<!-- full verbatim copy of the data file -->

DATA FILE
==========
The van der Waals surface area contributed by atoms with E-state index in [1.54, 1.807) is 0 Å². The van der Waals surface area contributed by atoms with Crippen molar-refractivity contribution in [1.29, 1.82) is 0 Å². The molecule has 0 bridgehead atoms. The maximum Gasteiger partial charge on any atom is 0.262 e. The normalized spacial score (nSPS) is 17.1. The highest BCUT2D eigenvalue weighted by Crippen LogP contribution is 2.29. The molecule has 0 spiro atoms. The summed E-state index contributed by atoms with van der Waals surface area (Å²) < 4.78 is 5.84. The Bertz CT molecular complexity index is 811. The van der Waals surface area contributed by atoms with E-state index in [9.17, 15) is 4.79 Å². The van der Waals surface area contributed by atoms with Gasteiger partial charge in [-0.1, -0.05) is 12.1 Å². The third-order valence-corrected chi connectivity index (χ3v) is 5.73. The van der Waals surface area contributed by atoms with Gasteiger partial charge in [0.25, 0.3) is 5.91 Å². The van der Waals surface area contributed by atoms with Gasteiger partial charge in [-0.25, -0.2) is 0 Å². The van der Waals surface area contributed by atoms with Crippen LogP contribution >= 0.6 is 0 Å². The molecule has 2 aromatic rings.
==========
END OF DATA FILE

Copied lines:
The van der Waals surface area contributed by atoms with E-state index in [1.54, 1.807) is 0 Å². The van der Waals surface area contributed by atoms with Crippen molar-refractivity contribution in [1.29, 1.82) is 0 Å². The molecule has 0 bridgehead atoms. The maximum Gasteiger partial charge on any atom is 0.262 e. The normalized spacial score (nSPS) is 17.1. The highest BCUT2D eigenvalue weighted by Crippen LogP contribution is 2.29. The molecule has 0 spiro atoms. The summed E-state index contributed by atoms with van der Waals surface area (Å²) < 4.78 is 5.84. The Bertz CT molecular complexity index is 811. The van der Waals surface area contributed by atoms with E-state index in [9.17, 15) is 4.79 Å². The van der Waals surface area contributed by atoms with Gasteiger partial charge in [-0.1, -0.05) is 12.1 Å². The third-order valence-corrected chi connectivity index (χ3v) is 5.73. The van der Waals surface area contributed by atoms with Gasteiger partial charge in [0.25, 0.3) is 5.91 Å². The van der Waals surface area contributed by atoms with Gasteiger partial charge in [-0.25, -0.2) is 0 Å². The van der Waals surface area contributed by atoms with Crippen LogP contribution >= 0.6 is 0 Å². The molecule has 2 aromatic rings.